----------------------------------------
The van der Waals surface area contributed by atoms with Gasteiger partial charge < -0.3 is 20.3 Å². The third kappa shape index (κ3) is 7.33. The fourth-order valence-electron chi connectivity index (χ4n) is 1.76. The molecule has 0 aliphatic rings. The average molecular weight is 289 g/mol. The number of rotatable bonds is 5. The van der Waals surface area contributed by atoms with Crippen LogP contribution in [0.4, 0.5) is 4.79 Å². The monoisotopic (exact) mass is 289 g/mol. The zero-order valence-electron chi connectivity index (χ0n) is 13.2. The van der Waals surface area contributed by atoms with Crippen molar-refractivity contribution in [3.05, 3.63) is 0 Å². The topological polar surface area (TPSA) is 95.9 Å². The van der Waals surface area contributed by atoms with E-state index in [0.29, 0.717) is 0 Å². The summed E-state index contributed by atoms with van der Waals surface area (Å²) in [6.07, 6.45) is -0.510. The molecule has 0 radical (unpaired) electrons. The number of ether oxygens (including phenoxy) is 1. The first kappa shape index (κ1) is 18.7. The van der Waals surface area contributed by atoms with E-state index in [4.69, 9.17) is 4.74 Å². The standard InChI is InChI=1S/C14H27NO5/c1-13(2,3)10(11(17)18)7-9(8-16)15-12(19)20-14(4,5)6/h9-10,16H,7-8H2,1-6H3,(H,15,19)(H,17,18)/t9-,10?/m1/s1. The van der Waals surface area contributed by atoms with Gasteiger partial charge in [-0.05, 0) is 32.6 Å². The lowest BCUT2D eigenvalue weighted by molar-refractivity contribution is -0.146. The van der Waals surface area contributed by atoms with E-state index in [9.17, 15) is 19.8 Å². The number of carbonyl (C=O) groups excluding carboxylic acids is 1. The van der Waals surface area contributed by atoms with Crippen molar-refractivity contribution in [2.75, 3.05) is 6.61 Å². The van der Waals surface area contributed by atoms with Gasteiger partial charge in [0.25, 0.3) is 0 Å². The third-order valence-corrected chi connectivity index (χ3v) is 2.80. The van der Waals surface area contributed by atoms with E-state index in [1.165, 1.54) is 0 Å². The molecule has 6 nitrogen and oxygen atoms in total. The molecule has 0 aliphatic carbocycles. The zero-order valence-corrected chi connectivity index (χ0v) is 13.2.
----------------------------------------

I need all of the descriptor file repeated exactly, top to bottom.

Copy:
The van der Waals surface area contributed by atoms with Gasteiger partial charge < -0.3 is 20.3 Å². The third kappa shape index (κ3) is 7.33. The fourth-order valence-electron chi connectivity index (χ4n) is 1.76. The molecule has 0 aliphatic rings. The average molecular weight is 289 g/mol. The number of rotatable bonds is 5. The van der Waals surface area contributed by atoms with Crippen LogP contribution in [0.4, 0.5) is 4.79 Å². The monoisotopic (exact) mass is 289 g/mol. The zero-order valence-electron chi connectivity index (χ0n) is 13.2. The van der Waals surface area contributed by atoms with Crippen molar-refractivity contribution in [3.05, 3.63) is 0 Å². The topological polar surface area (TPSA) is 95.9 Å². The van der Waals surface area contributed by atoms with E-state index in [0.29, 0.717) is 0 Å². The summed E-state index contributed by atoms with van der Waals surface area (Å²) in [6.07, 6.45) is -0.510. The molecule has 0 radical (unpaired) electrons. The number of ether oxygens (including phenoxy) is 1. The first kappa shape index (κ1) is 18.7. The van der Waals surface area contributed by atoms with E-state index in [4.69, 9.17) is 4.74 Å². The standard InChI is InChI=1S/C14H27NO5/c1-13(2,3)10(11(17)18)7-9(8-16)15-12(19)20-14(4,5)6/h9-10,16H,7-8H2,1-6H3,(H,15,19)(H,17,18)/t9-,10?/m1/s1. The van der Waals surface area contributed by atoms with Gasteiger partial charge in [-0.05, 0) is 32.6 Å². The lowest BCUT2D eigenvalue weighted by molar-refractivity contribution is -0.146. The van der Waals surface area contributed by atoms with E-state index in [9.17, 15) is 19.8 Å². The number of carbonyl (C=O) groups excluding carboxylic acids is 1. The van der Waals surface area contributed by atoms with Crippen molar-refractivity contribution in [2.75, 3.05) is 6.61 Å². The van der Waals surface area contributed by atoms with Gasteiger partial charge in [0.25, 0.3) is 0 Å². The third-order valence-corrected chi connectivity index (χ3v) is 2.80. The van der Waals surface area contributed by atoms with E-state index in [1.165, 1.54) is 0 Å². The molecule has 6 nitrogen and oxygen atoms in total. The molecule has 0 aliphatic carbocycles. The zero-order valence-corrected chi connectivity index (χ0v) is 13.2.